Margaret Munnerlyn Mitchell (November 8, 1900 – August 16, 1949) was an American author and journalist. One novel by Mitchell was published during her lifetime, the American Civil War-era novel, Gone with the Wind. For it she won the National Book Award for Most Distinguished Novel of 1936 and the Pulitzer Prize for Fiction in 1937. In more recent years, a collection of Mitchell's girlhood writings and a novella she wrote as a teenager, Lost Laysen, have been published. A collection of articles written by Mitchell for The Atlanta Journal was republished in book form. These additional works have enabled scholars and the public to more fully comprehend the richness and depth of Margaret Mitchell's writing.

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Margaret Mitchell Poems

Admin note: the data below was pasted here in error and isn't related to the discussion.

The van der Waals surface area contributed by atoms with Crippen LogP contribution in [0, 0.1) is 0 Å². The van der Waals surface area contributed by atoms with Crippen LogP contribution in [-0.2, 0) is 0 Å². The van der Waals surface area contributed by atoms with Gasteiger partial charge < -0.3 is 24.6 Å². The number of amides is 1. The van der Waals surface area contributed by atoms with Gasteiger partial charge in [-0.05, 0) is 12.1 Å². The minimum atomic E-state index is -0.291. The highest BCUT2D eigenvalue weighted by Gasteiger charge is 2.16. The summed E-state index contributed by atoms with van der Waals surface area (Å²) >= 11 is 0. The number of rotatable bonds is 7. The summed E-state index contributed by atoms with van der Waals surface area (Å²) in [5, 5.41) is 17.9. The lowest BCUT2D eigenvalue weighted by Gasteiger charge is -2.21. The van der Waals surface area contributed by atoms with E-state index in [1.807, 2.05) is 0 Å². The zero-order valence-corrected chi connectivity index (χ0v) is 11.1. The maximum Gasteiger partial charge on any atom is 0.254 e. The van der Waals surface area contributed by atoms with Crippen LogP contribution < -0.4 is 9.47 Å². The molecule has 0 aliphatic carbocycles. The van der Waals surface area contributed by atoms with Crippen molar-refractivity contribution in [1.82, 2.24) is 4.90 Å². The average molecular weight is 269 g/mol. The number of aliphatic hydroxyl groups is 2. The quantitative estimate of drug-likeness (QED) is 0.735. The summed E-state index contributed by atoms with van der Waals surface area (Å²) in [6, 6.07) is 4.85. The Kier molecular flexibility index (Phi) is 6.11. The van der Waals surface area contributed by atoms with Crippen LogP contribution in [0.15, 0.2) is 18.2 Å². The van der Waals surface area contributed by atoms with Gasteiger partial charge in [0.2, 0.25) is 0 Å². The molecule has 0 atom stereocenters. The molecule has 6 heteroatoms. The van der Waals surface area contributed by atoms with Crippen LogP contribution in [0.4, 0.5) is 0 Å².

Margaret Mitchell Quotes

Fighting is like champagne. It goes to the heads of cowards as quickly as of heroes. Any fool can be brave on a battlefield when it's be brave or else be killed.
Margaret Mitchell (1900-1949), U.S. novelist. Ashley Wilkes, in Gone with the Wind, vol. 2, pt. 4, ch. 31 (1936).
Land is the only thing in the world that amounts to anything, for 'tis the only thing in this world that lasts.... 'Tis the only thing worth working for, worth fighting for—worth dying for.
Margaret Mitchell (1900-1949), U.S. novelist. Gerald O'Hara, in Gone With the Wind, vol. 1, pt. 1, ch. 2 (1936).
My pet, the world can forgive practically anything except people who mind their own business.
Margaret Mitchell (1900-1949), U.S. novelist. Rhett Butler, in Gone With the Wind, vol. 2, pt. 4, ch. 47 (1936).

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